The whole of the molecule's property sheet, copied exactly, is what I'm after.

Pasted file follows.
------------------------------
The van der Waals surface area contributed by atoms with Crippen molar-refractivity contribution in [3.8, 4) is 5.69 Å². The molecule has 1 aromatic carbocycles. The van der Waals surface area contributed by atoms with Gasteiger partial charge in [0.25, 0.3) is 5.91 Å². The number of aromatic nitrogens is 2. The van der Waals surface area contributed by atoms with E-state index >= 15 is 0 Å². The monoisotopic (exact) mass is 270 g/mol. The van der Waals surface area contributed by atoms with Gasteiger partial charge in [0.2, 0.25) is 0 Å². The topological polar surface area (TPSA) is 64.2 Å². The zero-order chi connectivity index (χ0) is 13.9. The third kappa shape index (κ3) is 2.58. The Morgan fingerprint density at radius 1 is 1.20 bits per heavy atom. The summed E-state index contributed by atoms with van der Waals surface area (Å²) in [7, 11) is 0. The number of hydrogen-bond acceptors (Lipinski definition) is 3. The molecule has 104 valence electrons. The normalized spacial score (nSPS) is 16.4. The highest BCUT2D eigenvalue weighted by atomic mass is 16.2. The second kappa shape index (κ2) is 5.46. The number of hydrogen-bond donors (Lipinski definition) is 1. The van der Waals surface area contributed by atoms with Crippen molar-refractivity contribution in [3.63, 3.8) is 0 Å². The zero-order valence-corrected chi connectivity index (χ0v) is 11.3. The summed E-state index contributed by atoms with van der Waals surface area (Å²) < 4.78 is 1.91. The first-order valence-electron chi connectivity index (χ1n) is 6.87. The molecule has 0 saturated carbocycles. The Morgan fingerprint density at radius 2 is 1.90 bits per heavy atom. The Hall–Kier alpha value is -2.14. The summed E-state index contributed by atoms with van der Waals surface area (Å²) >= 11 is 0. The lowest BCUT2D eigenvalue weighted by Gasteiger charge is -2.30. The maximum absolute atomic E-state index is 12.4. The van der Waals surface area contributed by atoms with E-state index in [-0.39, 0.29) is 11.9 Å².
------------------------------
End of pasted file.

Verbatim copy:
The van der Waals surface area contributed by atoms with Crippen molar-refractivity contribution in [3.8, 4) is 5.69 Å². The molecule has 1 aromatic carbocycles. The van der Waals surface area contributed by atoms with Gasteiger partial charge in [0.25, 0.3) is 5.91 Å². The number of aromatic nitrogens is 2. The van der Waals surface area contributed by atoms with E-state index >= 15 is 0 Å². The monoisotopic (exact) mass is 270 g/mol. The van der Waals surface area contributed by atoms with Gasteiger partial charge in [0.2, 0.25) is 0 Å². The topological polar surface area (TPSA) is 64.2 Å². The zero-order chi connectivity index (χ0) is 13.9. The third kappa shape index (κ3) is 2.58. The Morgan fingerprint density at radius 1 is 1.20 bits per heavy atom. The summed E-state index contributed by atoms with van der Waals surface area (Å²) in [7, 11) is 0. The number of hydrogen-bond acceptors (Lipinski definition) is 3. The molecule has 104 valence electrons. The normalized spacial score (nSPS) is 16.4. The highest BCUT2D eigenvalue weighted by atomic mass is 16.2. The second kappa shape index (κ2) is 5.46. The number of hydrogen-bond donors (Lipinski definition) is 1. The van der Waals surface area contributed by atoms with Crippen molar-refractivity contribution in [3.63, 3.8) is 0 Å². The zero-order valence-corrected chi connectivity index (χ0v) is 11.3. The summed E-state index contributed by atoms with van der Waals surface area (Å²) < 4.78 is 1.91. The first-order valence-electron chi connectivity index (χ1n) is 6.87. The molecule has 0 saturated carbocycles. The Morgan fingerprint density at radius 2 is 1.90 bits per heavy atom. The Hall–Kier alpha value is -2.14. The summed E-state index contributed by atoms with van der Waals surface area (Å²) >= 11 is 0. The lowest BCUT2D eigenvalue weighted by Gasteiger charge is -2.30. The maximum absolute atomic E-state index is 12.4. The van der Waals surface area contributed by atoms with E-state index in [-0.39, 0.29) is 11.9 Å².